Autoimmunity has been reported in patients with severe COVID-19. We investigated whether antinuclear/extractable-nuclear antibodies (ANAs) were present up to a year after infection, and if they were associated with the development of clinically relevant Post-Acute Sequalae of COVID-19 (PASC) symptoms.
A rapid assessment line immunoassay was used to measure circulating levels of ANA/ENAs in 106 convalescent COVID-19 patients with varying acute phase severities at 3, 6, and 12 months post-recovery. Patient-reported fatigue, cough, and dyspnea were recorded at each timepoint. Multivariable logistic regression model and receiver-operating curves (ROC) were used to test the association of autoantibodies with patient-reported outcomes and pro-inflammatory cytokines.
Compared to age- and sex-matched healthy controls (n=22) and those who had other respiratory infections (n=34), patients with COVID-19 had higher detectable ANAs at 3 months post-recovery (p<0.001). The mean number of ANA autoreactivities per individual decreased from 3 to 12 months (3.99 to 1.55) with persistent positive titers associated with fatigue, dyspnea, and cough severity. Antibodies to U1-snRNP and anti-SS-B/La were both positively associated with persistent symptoms of fatigue (p<0.028, AUC=0.86) and dyspnea (p<0.003, AUC=0.81). Pro-inflammatory cytokines such as tumour necrosis factor alpha (TNFα) and C-reactive protein predicted the elevated ANAs at 12 months. TNFα, D-dimer, and IL-1β had the strongest association with symptoms at 12 months. Regression analysis showed TNFα predicted fatigue (β=4.65, p=0.004) and general symptomaticity (β=2.40, p=0.03) at 12 months.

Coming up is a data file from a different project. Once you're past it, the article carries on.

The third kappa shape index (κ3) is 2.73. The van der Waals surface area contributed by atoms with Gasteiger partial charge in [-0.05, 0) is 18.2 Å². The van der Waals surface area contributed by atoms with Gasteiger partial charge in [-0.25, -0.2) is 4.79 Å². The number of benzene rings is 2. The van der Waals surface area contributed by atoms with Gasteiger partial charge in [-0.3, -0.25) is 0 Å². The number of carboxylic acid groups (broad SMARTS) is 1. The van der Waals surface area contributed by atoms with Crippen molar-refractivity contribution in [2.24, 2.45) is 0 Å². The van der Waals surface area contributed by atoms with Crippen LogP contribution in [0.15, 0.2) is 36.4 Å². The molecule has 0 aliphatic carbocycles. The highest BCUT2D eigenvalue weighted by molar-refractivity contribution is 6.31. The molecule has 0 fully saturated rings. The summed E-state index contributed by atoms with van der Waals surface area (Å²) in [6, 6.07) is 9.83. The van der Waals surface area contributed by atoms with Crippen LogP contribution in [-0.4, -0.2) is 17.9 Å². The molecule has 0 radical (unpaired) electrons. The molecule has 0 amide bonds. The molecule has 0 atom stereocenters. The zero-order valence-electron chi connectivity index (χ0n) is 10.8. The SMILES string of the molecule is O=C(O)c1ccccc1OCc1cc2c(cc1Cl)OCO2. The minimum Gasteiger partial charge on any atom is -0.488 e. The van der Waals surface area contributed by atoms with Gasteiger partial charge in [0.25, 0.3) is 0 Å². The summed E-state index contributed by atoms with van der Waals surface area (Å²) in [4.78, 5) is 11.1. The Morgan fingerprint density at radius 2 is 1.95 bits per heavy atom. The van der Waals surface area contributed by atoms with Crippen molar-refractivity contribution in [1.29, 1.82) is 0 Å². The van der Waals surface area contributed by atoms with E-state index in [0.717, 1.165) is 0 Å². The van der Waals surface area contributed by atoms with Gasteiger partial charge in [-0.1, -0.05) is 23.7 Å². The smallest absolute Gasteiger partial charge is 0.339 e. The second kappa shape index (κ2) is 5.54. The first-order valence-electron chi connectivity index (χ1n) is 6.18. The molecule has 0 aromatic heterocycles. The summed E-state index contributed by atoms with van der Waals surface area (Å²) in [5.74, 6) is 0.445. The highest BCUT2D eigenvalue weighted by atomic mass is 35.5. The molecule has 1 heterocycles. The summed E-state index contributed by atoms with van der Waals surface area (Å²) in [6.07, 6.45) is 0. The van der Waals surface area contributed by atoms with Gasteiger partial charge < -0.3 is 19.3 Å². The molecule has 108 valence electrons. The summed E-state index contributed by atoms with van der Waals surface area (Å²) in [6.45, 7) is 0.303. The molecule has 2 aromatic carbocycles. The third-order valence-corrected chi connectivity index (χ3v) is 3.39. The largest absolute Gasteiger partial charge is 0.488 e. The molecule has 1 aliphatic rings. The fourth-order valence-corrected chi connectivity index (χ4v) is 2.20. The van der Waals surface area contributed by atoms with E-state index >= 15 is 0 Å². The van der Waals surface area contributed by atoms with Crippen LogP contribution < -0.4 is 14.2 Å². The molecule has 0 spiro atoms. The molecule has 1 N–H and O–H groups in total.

Persistently positive ANAs at 12 months post-COVID are associated with persisting symptoms and inflammation (TNFα) in a subset of COVID-19 survivors. This finding indicates the need for further investigation into the role of autoimmunity in PASC.